Facing a Family
In Facing a Family, a family is observed watching television. The viewer becomes the object of the family´s gaze, as much as the family is the object of the viewer´s gaze. Writes Roswitha Mueller,"The electronic and the real gazes cross without interacting."
Facing a Family was originally broadcast on Austrian Network Television, February 2, 1971.
In the TV action Facing a Family, two families sit opposite each other. One is on TV, the other at home. A camera superimposes the reactions of the living room family onto the one on the screen, so that both families are not watching a show but rather the reactions of the other. In this work EXPORT is not only exploring the (re-)production of reality through and in the medium of television, but at a very early stage also incorporates the reactions of the audience in this process of constitution.
Facing a Family is a 5-minute video directed by VALIE EXPORT in 1971 for "Kontakte", an Austrian television programme.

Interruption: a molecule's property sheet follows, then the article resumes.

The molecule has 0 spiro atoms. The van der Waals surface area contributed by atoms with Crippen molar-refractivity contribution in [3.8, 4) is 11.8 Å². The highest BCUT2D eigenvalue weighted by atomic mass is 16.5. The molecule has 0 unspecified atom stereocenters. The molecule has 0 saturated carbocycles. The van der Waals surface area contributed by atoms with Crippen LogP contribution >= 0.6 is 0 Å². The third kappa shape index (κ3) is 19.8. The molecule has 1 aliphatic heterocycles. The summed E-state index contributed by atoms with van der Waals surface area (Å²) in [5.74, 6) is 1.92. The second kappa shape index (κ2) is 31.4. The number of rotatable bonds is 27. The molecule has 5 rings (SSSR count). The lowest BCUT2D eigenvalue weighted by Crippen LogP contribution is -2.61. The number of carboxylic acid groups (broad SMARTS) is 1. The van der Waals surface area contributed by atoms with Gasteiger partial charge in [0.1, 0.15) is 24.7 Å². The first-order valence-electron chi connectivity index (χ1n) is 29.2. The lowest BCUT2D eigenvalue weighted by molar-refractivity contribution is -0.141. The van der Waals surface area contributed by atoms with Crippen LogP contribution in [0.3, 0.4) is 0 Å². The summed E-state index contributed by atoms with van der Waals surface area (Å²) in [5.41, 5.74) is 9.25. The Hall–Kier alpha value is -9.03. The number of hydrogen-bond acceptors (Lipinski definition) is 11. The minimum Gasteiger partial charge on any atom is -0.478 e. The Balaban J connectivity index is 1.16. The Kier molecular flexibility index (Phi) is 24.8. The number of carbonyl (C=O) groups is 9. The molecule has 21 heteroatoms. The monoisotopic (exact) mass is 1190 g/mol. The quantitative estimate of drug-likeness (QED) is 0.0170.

After a short list of credits, a close shot of the faces of four people around a dinner table appears. A couple and their two children seem to finish eating, and their body positions indicate that they are watching television. They are acting without being aware of being filmed, as though the camera had disappeared.
Spectators of the video thus find themselves faced with a family of television viewers. VALIE EXPORT initially extends a mirror to the Austrian television viewers: "this is what you look like in front of this object known as television".
The flow of black and white images is disrupted at certain times: the images freeze or slow down. At other times, the sound cuts out. VALIE EXPORT manipulates the usually uninterrupted rhythm of television broadcasting.
From her previous experiences with “Expanded cinema” (literally, a form of cinema that extends beyond its limits) during the 1960s, VALIE EXPORT has acquired a taste for questioning the broadcast norms for moving images, and, with Facing A Family, she proposes the mise en abyme of an inchoate social code, that of the television viewer.
In the European cultural world, she is a pioneering figure with respect to interventions within the televisual world. In this sense, she is similar to an artist like Nam June Paik, who would subvert television, considering it as an object, in order to endow it with the status of sculpture.
Translated by Yves Tixier and Anna Knight
Facing a Family